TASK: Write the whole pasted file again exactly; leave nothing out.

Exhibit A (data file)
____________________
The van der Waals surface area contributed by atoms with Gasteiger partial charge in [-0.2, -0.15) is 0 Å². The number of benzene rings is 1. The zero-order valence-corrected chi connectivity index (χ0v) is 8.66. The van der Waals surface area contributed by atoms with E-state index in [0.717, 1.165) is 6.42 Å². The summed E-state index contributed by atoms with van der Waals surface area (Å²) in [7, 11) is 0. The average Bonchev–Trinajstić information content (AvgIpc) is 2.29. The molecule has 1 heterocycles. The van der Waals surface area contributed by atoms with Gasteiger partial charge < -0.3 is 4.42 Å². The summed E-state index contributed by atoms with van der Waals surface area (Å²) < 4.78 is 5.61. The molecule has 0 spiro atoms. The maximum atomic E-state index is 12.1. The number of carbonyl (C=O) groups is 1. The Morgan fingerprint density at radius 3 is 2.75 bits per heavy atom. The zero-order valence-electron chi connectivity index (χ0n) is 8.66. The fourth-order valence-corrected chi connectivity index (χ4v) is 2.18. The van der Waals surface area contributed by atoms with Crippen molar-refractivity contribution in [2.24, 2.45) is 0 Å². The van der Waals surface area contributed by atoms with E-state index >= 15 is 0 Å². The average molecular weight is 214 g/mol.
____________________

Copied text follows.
The van der Waals surface area contributed by atoms with Gasteiger partial charge in [-0.2, -0.15) is 0 Å². The number of benzene rings is 1. The zero-order valence-corrected chi connectivity index (χ0v) is 8.66. The van der Waals surface area contributed by atoms with E-state index in [0.717, 1.165) is 6.42 Å². The summed E-state index contributed by atoms with van der Waals surface area (Å²) in [7, 11) is 0. The average Bonchev–Trinajstić information content (AvgIpc) is 2.29. The molecule has 1 heterocycles. The van der Waals surface area contributed by atoms with Gasteiger partial charge < -0.3 is 4.42 Å². The summed E-state index contributed by atoms with van der Waals surface area (Å²) < 4.78 is 5.61. The molecule has 0 spiro atoms. The maximum atomic E-state index is 12.1. The number of carbonyl (C=O) groups is 1. The Morgan fingerprint density at radius 3 is 2.75 bits per heavy atom. The zero-order valence-electron chi connectivity index (χ0n) is 8.66. The fourth-order valence-corrected chi connectivity index (χ4v) is 2.18. The van der Waals surface area contributed by atoms with Crippen molar-refractivity contribution in [2.24, 2.45) is 0 Å². The van der Waals surface area contributed by atoms with E-state index >= 15 is 0 Å². The average molecular weight is 214 g/mol.